The celebrated Yemeni author Ali al-Muqri’s Hurma, trans. T.M. Aplin (2015), is his first novel to appear in English. Some preliminary thoughts about the novel:
This sex here is not subordinated to or masked by some other desire, some other purpose in our protagonist’s life. It’s the titular hurma‘s raison d’être and obsession: from the “cultural videos” she watches as a teenaged girl, to hearing about her sex-worker sister’s adventures, to frustration with her husband’s impotence (and her second husband’s impotence!), to sitting by as other women are raped, not understanding.
Our hurma — and we must tip our hat to Aplin’s decision to keep it as the incantatory hurma (sanctity) — does briefly think she will find meaning in traveling to Afghanistan to fight behind her pitiful husband, but quickly finds she’s just a money-and-explosives mule, and is immediately sent away from the front, taken into Iran, where she’s arrested and briefly jailed.
It’s too-oft said that the three taboos of Arabic fiction are sex, religion, and politics. Najwa Barakat, in a recent interview, rightly brushed off the idea of these as sweeping literary taboos. Indeed, many contemporary narratives are overwhelmed with sex; Hurma, oddly, manages not to be.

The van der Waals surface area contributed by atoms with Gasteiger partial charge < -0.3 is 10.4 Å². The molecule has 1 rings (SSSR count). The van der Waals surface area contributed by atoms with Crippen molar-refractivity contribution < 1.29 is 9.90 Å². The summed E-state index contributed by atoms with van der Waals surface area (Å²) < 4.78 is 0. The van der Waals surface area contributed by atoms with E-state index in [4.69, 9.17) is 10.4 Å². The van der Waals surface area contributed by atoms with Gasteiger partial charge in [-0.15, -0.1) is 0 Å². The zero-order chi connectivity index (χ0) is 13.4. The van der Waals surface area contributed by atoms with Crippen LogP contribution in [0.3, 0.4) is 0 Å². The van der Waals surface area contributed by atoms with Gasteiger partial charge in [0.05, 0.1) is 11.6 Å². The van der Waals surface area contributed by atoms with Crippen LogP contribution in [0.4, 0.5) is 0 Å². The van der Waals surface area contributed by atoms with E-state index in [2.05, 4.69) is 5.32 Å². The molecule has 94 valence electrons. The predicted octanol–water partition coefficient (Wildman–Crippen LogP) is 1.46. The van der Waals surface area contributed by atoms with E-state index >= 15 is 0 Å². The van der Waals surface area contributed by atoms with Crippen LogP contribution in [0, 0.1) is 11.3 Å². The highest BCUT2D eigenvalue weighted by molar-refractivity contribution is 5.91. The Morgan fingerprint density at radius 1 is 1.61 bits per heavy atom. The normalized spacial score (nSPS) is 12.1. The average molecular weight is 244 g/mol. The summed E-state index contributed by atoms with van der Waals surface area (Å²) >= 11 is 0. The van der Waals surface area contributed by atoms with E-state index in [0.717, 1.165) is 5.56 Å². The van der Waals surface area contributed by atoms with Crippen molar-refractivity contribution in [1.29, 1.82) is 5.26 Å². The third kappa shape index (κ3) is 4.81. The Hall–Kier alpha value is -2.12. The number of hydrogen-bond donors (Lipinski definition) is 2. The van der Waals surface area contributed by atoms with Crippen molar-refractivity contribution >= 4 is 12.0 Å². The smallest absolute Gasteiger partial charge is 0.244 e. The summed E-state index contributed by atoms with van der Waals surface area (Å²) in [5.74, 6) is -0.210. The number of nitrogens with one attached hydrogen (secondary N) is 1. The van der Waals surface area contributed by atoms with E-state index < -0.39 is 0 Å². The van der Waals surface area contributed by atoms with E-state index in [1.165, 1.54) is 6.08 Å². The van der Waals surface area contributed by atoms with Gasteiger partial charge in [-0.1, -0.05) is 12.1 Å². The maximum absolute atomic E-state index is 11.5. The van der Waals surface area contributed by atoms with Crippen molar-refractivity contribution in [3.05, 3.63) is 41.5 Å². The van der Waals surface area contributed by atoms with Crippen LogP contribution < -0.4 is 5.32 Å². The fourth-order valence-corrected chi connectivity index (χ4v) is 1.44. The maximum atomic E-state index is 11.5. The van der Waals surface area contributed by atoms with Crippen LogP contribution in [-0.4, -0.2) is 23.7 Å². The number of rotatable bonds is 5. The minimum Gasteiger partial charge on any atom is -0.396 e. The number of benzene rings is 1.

To be sure, al-Muqri’s book has plenty of religion and politics as well, but these lesser melodies are overpowered by sex. One of the religion instructors at our hurma’s Islamic University appears on video to give the girls an off-the-cuff talk about the birds and the bees. Meanwhile, he can be seen — when the camera slips — to be maintaining a “stiff grip on what had expanded between his thighs[.]”
It should either be tedious or erotica — a quest novel wherein an unremarkable woman attempts to be penetrated. But this unremarkable hurma swells larger than the rest of the narrative, and the rest of the world, until she’s floating above it like a giant parade balloon. Her need is for something that is unclear to her, that she’s not allowed to — or capable of — seeing. It is a novel of primal frustration, and the tape is playing, and we’re flipping sides, trying to figure out what the lyrics mean.
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